By Lyle Moran
Photo of Justice Ann A. Scott Timmer by Bob Torrez/ABA Journal
At a National Conference of Bar Examiners event a couple years ago that touched on the growing number of self-represented litigants across the U.S., leaders of Arizona’s court system determined they needed to pursue bolder efforts to increase access to justice.
The actions the state’s judicial branch has taken since then to tackle the justice gap, including embracing nonlawyer ownership of law firms, have placed Arizona at the forefront of a burgeoning national movement to reform how the legal industry is regulated.
Members of the state’s legal community and regulatory reform proponents credit Arizona Supreme Court Vice Chief Justice Ann A. Scott Timmer and Administrative Office of the Courts Director Dave Byers with playing leading roles in Arizona’s progress.
Timmer served as chair of the Task Force on the Delivery of Legal Services that then-Chief Justice Scott Bales ordered the state to create in late 2018 to examine how Arizona could overhaul the ways it regulates the profession.
Timmer, 60, says she asked Bales to name her to the post because of her passion for working to combat the access-to-justice problem. “We have done things over the years that have helped a little, but you still have this huge block of ice there,” she says.
For example, the state’s 2017 civil legal needs report highlighted that more than half of the Arizonans surveyed were not able to access the legal help they needed.
Under Timmer’s leadership and with Byers, 71, serving as a member, the legal services task force began meeting in early 2019 to consider potential changes to Arizona’s ethical rules and codes governing the practice of law. The panel’s work included hearing presentations from both national and international speakers on innovative approaches to delivering legal services.
In October 2019, the task force released its report and recommendations. Most notably, the panel called for the elimination of Arizona Rule of Professional Conduct 5.4, which bars nonlawyers from having an economic interest in a law firm or participating in attorney fee-sharing. The task force also recommended the development of a tier of nonlawyer legal services providers who could offer some legal assistance to clients, including court representation.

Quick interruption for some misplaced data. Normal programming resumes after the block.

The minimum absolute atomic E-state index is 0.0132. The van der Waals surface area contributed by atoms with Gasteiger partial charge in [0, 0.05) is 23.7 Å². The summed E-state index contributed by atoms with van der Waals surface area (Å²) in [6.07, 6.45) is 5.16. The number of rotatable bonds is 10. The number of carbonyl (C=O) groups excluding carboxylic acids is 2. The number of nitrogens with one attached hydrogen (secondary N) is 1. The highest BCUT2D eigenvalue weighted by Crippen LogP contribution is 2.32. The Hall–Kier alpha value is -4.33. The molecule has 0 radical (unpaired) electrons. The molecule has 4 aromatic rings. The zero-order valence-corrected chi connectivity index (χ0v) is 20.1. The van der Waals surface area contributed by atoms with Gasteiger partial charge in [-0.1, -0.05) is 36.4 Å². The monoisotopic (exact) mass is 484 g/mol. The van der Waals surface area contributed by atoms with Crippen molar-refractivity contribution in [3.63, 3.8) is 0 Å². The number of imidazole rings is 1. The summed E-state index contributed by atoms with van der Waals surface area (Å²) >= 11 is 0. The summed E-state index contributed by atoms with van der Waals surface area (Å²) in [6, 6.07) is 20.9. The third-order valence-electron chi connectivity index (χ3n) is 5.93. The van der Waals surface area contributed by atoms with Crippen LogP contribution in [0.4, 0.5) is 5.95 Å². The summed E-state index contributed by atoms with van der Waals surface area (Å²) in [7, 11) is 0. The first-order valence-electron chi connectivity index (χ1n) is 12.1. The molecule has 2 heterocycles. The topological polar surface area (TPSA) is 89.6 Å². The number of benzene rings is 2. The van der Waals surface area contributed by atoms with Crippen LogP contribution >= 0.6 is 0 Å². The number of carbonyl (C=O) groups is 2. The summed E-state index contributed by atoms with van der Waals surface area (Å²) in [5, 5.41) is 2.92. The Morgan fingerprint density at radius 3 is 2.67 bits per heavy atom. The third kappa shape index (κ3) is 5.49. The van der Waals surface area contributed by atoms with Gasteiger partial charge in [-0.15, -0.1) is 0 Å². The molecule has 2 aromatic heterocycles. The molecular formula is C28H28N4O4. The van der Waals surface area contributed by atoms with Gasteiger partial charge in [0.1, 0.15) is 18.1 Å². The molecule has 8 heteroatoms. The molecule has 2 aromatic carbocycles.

“The legal profession cannot continue to pretend that lawyers operate in a vacuum, surrounded and aided only by other lawyers, or that lawyers practice law in a hierarchy in which only lawyers should be owners,” the task force wrote. “Nonlawyers are instrumental in helping lawyers deliver legal services, and they bring valuable skills to the table.”
Despite the task force’s strong endorsement of major reforms, it was ultimately up to the full Arizona Supreme Court as to whether the panel’s proposals went into effect.
Byers, a nonlawyer who has spent decades working for the Arizona court system, researched how alternative business structures in the law had played out in other parts of the world, a fact-finding effort he says demonstrated the sky had not fallen in the legal industry in those locales.
Byers also commissioned an effort to gather public feedback on the task force’s most sweeping proposals given that they were designed to benefit consumers of legal services. Roughly 80% of those polled in Arizona supported the limited licensing of nonlawyers, and about 62% supported the concept of nonlawyer ownership of law firms.
Byers says the results were helpful given there was opposition in parts of the legal community to broad regulatory changes.
“You’ve got to look at ‘How do I spend time and energy getting input from others so the decision-makers have a balanced view of how people feel about this?’” he says.
Byers also credits Timmer with working closely with her colleagues on the court to ensure they felt prepared to decide whether to move ahead with the regulatory reform proposals.
These educational efforts paid off, as the court voted unanimously in August to eliminate the state’s prohibition on nonlawyer ownership or investment in law firms and thereby allow alternative business structures. A second court-approved rule change that was effective Jan. 1 established a new category of nonlawyer licensee called Legal Paraprofessionals who will be able to represent clients in court.
Timmer says the Arizona Supreme Court’s votes continued its history of supporting innovation. “If there is a problem out there, the court has never been reluctant to tackle it and try new things,” she says.
Meanwhile, to implement the rule changes, updates needed to be made to Arizona’s Code of Judicial Administration prior to Jan. 1. Byers chaired the work groups that worked to finalize the code for adoption by the Arizona Judicial Council. “I’m often a person that sort of pushes the envelope,” he says.
Read more: 2021 Legal Rebels: Meet 10 legal professionals who are courting change